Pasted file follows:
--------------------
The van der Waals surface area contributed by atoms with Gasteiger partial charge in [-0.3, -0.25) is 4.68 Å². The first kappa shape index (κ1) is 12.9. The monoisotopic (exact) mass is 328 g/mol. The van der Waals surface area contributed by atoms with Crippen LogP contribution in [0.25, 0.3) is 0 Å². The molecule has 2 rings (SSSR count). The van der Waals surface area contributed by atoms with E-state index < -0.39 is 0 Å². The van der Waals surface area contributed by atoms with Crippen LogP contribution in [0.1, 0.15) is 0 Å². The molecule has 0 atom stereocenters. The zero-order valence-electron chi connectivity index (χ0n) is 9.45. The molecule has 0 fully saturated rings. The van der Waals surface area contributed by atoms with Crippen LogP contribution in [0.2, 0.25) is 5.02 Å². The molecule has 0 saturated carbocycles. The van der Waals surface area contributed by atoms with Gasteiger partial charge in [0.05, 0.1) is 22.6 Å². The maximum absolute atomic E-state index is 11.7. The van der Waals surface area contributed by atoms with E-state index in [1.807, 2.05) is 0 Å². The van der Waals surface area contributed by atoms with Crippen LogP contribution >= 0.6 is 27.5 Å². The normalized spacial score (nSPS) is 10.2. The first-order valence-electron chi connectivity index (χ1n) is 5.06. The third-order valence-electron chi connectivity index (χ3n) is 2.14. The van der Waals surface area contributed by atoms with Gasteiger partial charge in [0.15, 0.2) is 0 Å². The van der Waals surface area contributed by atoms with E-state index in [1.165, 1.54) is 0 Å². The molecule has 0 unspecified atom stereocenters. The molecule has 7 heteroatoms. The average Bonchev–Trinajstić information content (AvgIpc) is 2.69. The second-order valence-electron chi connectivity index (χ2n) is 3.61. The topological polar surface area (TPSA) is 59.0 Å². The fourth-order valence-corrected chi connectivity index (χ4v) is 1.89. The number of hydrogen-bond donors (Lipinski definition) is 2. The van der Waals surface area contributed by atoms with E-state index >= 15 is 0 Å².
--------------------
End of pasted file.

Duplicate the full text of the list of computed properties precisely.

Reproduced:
The van der Waals surface area contributed by atoms with Gasteiger partial charge in [-0.3, -0.25) is 4.68 Å². The first kappa shape index (κ1) is 12.9. The monoisotopic (exact) mass is 328 g/mol. The van der Waals surface area contributed by atoms with Crippen LogP contribution in [0.25, 0.3) is 0 Å². The molecule has 2 rings (SSSR count). The van der Waals surface area contributed by atoms with E-state index < -0.39 is 0 Å². The van der Waals surface area contributed by atoms with Crippen LogP contribution in [0.1, 0.15) is 0 Å². The molecule has 0 atom stereocenters. The zero-order valence-electron chi connectivity index (χ0n) is 9.45. The molecule has 0 fully saturated rings. The van der Waals surface area contributed by atoms with Crippen LogP contribution in [0.2, 0.25) is 5.02 Å². The molecule has 0 saturated carbocycles. The van der Waals surface area contributed by atoms with Gasteiger partial charge in [0.05, 0.1) is 22.6 Å². The maximum absolute atomic E-state index is 11.7. The van der Waals surface area contributed by atoms with E-state index in [1.807, 2.05) is 0 Å². The van der Waals surface area contributed by atoms with Crippen LogP contribution >= 0.6 is 27.5 Å². The normalized spacial score (nSPS) is 10.2. The first-order valence-electron chi connectivity index (χ1n) is 5.06. The third-order valence-electron chi connectivity index (χ3n) is 2.14. The van der Waals surface area contributed by atoms with Gasteiger partial charge in [0.15, 0.2) is 0 Å². The van der Waals surface area contributed by atoms with E-state index in [1.165, 1.54) is 0 Å². The molecule has 0 unspecified atom stereocenters. The molecule has 7 heteroatoms. The average Bonchev–Trinajstić information content (AvgIpc) is 2.69. The second-order valence-electron chi connectivity index (χ2n) is 3.61. The topological polar surface area (TPSA) is 59.0 Å². The fourth-order valence-corrected chi connectivity index (χ4v) is 1.89. The number of hydrogen-bond donors (Lipinski definition) is 2. The van der Waals surface area contributed by atoms with E-state index >= 15 is 0 Å².